Good News On The Labor Front

ot everything looks bleak these days, certainly when it comes to textile labor costs.
Examine the latest industry productivity and payroll figures, and it’s clear industry unit labor
costs have actually trended lower over the past year.

Look at productivity first — figures (showing a 10-percent decline in the industry workforce
and only a 3-percent decline in output) point to an annual efficiency gain of nearly 7 percent. Pay
increases for textile workers over the same period have averaged out in the relatively low 1.5- to
3.5-percent range. The two pertinent figures (a 7-percent productivity advance and a 1.5- to
3.5-percent pay gain) provide pretty strong evidence that textile unit labor costs have fallen
anywhere from 3.5 to 5.5 percent over the past 12 months.


But Man-Made Fiber Tags Rise

Rising man-made fiber and yarn costs, however, are now a problem, offsetting some of the
positive effects of lower wage costs. To be sure, some of the upward impetus here comes from
firming demand. But a more important factor is probably a big jump in the cost of petrochemical
feedstocks as crude oil and natural gas prices head for new highs.

These costs are not trivial. Some two-thirds of polyester staple’s selling price is traceable
to petrochemicals. No surprise, then, that there recently have been posted increases in such key
areas as polyester and nylon. And given current trends, these increases are likely to continue into
summer and fall.

These advances haven’t as yet shown up in the government man-made fiber index — there’s
always a few months’ lag here.

would expect this key textile price barometer to advance anywhere from 2 to 4 percent
over the next six months — with the biggest hikes likely to be centered in commodity rather than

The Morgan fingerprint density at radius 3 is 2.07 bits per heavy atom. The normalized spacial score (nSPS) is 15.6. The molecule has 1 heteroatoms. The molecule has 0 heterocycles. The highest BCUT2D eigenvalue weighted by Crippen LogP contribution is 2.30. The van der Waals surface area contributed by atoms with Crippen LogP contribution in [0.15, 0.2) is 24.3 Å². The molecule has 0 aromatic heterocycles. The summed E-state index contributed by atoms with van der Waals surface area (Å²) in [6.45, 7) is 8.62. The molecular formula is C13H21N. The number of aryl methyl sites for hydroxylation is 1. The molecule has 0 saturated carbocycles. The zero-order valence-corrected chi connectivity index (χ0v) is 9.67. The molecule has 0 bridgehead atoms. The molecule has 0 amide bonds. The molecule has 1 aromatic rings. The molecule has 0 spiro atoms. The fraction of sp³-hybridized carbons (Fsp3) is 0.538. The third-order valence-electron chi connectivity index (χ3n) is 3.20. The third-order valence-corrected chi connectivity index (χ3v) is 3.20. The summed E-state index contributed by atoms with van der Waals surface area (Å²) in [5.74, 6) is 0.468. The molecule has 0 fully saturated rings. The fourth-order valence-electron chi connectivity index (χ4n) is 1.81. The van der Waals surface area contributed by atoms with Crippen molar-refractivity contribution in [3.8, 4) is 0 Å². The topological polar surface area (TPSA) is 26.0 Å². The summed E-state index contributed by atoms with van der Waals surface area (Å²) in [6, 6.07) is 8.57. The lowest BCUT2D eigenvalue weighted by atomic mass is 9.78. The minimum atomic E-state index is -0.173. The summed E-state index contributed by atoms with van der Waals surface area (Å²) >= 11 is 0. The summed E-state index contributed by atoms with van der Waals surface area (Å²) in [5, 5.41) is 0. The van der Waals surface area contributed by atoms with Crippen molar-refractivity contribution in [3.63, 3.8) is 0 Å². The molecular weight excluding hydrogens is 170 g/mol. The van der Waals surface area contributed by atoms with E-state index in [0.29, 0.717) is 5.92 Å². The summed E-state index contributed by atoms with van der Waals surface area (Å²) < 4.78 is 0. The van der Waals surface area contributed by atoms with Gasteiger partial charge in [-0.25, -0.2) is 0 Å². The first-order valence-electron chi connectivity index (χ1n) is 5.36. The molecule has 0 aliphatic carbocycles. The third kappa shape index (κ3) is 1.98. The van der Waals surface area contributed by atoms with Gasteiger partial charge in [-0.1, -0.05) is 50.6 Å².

specialty products.

Cotton Bears Watching Too

Cotton tags haven’t been nearly as firm as expected. Indeed, prices here recently were down at a
10-month low and not much above a year ago. Much of this can be attributed to less-than-expected
Chinese purchasing. Quotes are probably as low as they’re going to go, as global consumption this
year will top production by several million bales. Many analysts now maintain the natural fiber is
undervalued. TW would tend to agree, and expects spot prices to inch up slowly from recent lows.

Best bet for the next six months: a price average in the mid-60s range. While somewhat under
early-2004 highs, that would still be above the latest reported results.

Some Thoughts On Imports

Meantime, there’s also somewhat more encouraging news on the trade front. Incoming shipments so
far this year are up only 6 to 7 percent on a square meters equivalent basis. That’s well under
last year’s 9- to 10-percent advance and pretty much in line with TW‘s beginning-of-the-year

A good portion of the market most vulnerable to easy Chinese penetration has already been
captured. Equally important are ongoing technological advances — witness continuing big jumps in
productivity — that the US industry has been achieving to remain competitive. Closely allied with
this are the ongoing development of new and improved products and increasing emphasis on flexible
manufacturing that allows domestic producers to attract customized markets.

Another factor could be the recent increase in textile import prices as the US dollar
weakens. At last report, import quotes were running better than 3 percent above a year earlier, in
marked contrast to the virtually flat pattern noted for domestic textile tags.

A Statistical Note

’s textile mill products price index shown on page 20 has been revised to reflect ongoing
changes in overall industry data collection — away from the old Standard Industrial Classification
approach and towards the new North American Industrial Classification System (NAICS). Since past
data under the NAICS breakdown are not available, the new series uses December 2003 as its
reference point.

This revision has resulted in lower index numbers than under the old 1982 base. Also note
that by linking the old and new series together,

believes the chart presents realistic estimates of the month-to-month changes that have
occurred over the past year.

May 2004